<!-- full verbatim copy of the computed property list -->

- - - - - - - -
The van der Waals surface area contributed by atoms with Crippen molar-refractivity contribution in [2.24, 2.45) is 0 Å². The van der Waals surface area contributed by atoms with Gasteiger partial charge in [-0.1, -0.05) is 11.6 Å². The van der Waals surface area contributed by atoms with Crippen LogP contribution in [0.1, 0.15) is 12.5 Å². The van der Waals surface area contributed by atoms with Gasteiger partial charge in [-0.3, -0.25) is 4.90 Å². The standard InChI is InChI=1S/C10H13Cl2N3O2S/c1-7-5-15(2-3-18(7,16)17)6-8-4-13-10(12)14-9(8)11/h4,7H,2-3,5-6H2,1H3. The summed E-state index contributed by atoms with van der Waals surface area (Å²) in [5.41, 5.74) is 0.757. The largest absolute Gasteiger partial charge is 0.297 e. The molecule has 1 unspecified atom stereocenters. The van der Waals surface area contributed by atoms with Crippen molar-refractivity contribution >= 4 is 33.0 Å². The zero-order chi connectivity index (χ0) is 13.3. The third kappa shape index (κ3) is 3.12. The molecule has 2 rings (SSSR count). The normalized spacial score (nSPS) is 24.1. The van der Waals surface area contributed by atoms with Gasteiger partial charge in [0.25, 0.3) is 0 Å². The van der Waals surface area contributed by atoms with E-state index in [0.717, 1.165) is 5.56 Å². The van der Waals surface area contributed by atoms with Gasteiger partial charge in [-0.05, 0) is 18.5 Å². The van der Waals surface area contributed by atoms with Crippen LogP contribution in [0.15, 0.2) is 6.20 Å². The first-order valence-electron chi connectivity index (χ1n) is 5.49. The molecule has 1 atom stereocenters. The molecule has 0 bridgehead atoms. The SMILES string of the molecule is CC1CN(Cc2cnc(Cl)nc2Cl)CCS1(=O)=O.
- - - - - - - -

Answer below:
The van der Waals surface area contributed by atoms with Crippen molar-refractivity contribution in [2.24, 2.45) is 0 Å². The van der Waals surface area contributed by atoms with Gasteiger partial charge in [-0.1, -0.05) is 11.6 Å². The van der Waals surface area contributed by atoms with Crippen LogP contribution in [0.1, 0.15) is 12.5 Å². The van der Waals surface area contributed by atoms with Gasteiger partial charge in [-0.3, -0.25) is 4.90 Å². The standard InChI is InChI=1S/C10H13Cl2N3O2S/c1-7-5-15(2-3-18(7,16)17)6-8-4-13-10(12)14-9(8)11/h4,7H,2-3,5-6H2,1H3. The summed E-state index contributed by atoms with van der Waals surface area (Å²) in [5.41, 5.74) is 0.757. The largest absolute Gasteiger partial charge is 0.297 e. The molecule has 1 unspecified atom stereocenters. The van der Waals surface area contributed by atoms with Crippen molar-refractivity contribution >= 4 is 33.0 Å². The zero-order chi connectivity index (χ0) is 13.3. The third kappa shape index (κ3) is 3.12. The molecule has 2 rings (SSSR count). The normalized spacial score (nSPS) is 24.1. The van der Waals surface area contributed by atoms with Gasteiger partial charge in [0.25, 0.3) is 0 Å². The van der Waals surface area contributed by atoms with E-state index in [0.717, 1.165) is 5.56 Å². The van der Waals surface area contributed by atoms with Gasteiger partial charge in [-0.05, 0) is 18.5 Å². The van der Waals surface area contributed by atoms with Crippen LogP contribution in [0.15, 0.2) is 6.20 Å². The first-order valence-electron chi connectivity index (χ1n) is 5.49. The molecule has 1 atom stereocenters. The molecule has 0 bridgehead atoms. The SMILES string of the molecule is CC1CN(Cc2cnc(Cl)nc2Cl)CCS1(=O)=O.